Key points:

  • Use GenerationType.SEQUENCEinstead of GenerationType.IDENTITY
  • Rely on the hi/loalgorithm to fetch multiple identifiers in a single database roundtrip (you can go even further and use the Hibernate pooledand pooled-loidentifier generators (these are optimizations of hi/lo)).

Output sample:

Image title

Source code can be found  here.

Item 21: JPA Inheritance — Single Table

JPA supports SINGLE_TABLE, JOINED, TABLE_PER_CLASSinheritance strategies. Each of them have their pros and cons. For example, in the case of SINGLE_TABLE, reads and writes are fast, but as the main drawback, NOT NULL constraints are not allowed for columns from subclasses.

Description:This application is a sample of JPA Single Table inheritance strategy ( SINGLE_TABLE)

Key points:

  • This is the default inheritance strategy ( @Inheritance(strategy=InheritanceType.SINGLE_TABLE))
  • All the classes in a hierarchy are mapped to a single table in the database

Output example (below is a single table obtained from four entities):

JPA Inheritance — Single Table output

Source code can be found  here.

Item 22: How to Count and Assert SQL Statements

Without counting and asserting SQL statements, it is very easy to lose control of the SQL executed behind the scene and, therefore, introduce performance penalties.

Description:This application is a sample of counting and asserting SQL statements triggered "behind the scenes." Is very useful to count the SQL statements in order to ensure that your code is not generating more SQLs that you may think (e.g., N+1 can be easily detected by asserting the number of expected statements).

Key points:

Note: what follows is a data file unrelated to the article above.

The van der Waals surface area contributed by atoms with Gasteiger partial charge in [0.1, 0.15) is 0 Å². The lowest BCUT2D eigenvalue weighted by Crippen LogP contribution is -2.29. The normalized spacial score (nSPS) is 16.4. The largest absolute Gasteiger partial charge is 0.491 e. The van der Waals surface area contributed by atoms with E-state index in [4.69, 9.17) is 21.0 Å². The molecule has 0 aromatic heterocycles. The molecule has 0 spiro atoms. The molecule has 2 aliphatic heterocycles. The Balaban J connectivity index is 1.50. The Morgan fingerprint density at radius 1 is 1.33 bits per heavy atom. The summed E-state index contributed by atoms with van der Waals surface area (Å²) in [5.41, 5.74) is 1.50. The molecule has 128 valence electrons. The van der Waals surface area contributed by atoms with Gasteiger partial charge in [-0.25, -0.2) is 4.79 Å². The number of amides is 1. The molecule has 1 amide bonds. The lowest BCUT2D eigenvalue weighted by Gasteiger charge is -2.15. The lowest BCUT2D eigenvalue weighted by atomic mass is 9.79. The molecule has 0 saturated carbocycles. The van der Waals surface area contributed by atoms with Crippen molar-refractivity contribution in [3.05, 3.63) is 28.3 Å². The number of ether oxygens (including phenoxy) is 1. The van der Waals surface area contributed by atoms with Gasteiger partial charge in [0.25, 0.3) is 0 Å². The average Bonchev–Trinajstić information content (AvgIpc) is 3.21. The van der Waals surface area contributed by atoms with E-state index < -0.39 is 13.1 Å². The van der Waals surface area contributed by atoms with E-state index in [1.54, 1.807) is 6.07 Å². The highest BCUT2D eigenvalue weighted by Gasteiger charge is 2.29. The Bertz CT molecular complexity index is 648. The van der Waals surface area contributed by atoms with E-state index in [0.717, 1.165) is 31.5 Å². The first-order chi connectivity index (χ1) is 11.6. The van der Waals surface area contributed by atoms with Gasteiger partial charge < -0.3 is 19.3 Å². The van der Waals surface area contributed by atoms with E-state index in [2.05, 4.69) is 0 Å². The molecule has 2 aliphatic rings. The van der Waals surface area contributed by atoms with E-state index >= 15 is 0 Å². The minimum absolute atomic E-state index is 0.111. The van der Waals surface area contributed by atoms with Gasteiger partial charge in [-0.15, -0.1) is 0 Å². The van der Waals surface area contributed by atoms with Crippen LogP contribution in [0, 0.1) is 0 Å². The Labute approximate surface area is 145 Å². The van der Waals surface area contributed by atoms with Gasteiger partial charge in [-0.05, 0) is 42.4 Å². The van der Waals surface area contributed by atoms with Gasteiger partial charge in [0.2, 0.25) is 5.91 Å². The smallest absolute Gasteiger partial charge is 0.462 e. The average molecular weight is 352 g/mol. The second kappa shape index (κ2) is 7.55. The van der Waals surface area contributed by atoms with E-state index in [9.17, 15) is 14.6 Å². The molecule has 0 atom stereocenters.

• For Maven, in pom.xml, add dependencies for datasource-proxyand Vlad Mihalcea's db-util
  • Create the ProxyDataSourceBuilderwith countQuery()
  • Reset the counter via SQLStatementCountValidator.reset()
  • Assert INSERT, UPDATE, DELETE,and SELECTvia assertInsert{Update/ Delete/ Select}Count(long expectedNumberOfSql

Output example (when the number of expected SQLs is not equal with the reality an exception is thrown):

Image title

Source code can be found  here.

Item 23: How To Use JPA Callbacks

Don't reinvent the wheel when you need to tie up specific actions to a particular entity lifecycle event. Simply rely on built-in JPA callbacks.

Description:This application is a sample of enabling the JPA callbacks ( Pre/ PostPersist, Pre/ PostUpdate, Pre/ PostRemove,and PostLoad).

Key points:

  • In the entity, write callback methods and use the proper annotations
  • Callback methods annotated on the bean class must return voidand take no arguments

Output sample:

Image title

Source code can be found  here.

Item 24: @OneToOne and @MapsId

A bidirectional @OneToOneis less efficient than a unidirectional @OneToOnethat shares the Primary Key with the parent table.

Description:Instead of a bidirectional @OneToOne, it is better rely on a unidirectional @OneToOneand @MapsId. This application is a proof of concept.

Key points:

  • Use @MapsIdon the child side
  • Basically, for a @OneToOneassociation, this will share the Primary Keywith the parent table

Source code can be found  here.

Item 25: DTOs Via SqlResultSetMapping

Fetching more data than needed is bad. Moreover, fetching entities (add them in the persistence context) when you don't plan to modify them is one of the most common mistakes that draws implicitly performance penalties. Items 25-32 show different ways of extracting DTOs.

Description:Using DTOs allows us to extract only the needed data. In this application, we rely on  SqlResultSetMappingand EntityManager.

Key points:

  • Use SqlResultSetMappingand EntityManager
  • For using Spring Data Projections, check issue number 9 above.

Source code can be found  here.

Stay tuned for out next installment where we explore the remaining top 25 best performance practices for Spring Boot 2 and Hibernate 5!

If you liked the article, you might also like the book.

See you in part 2!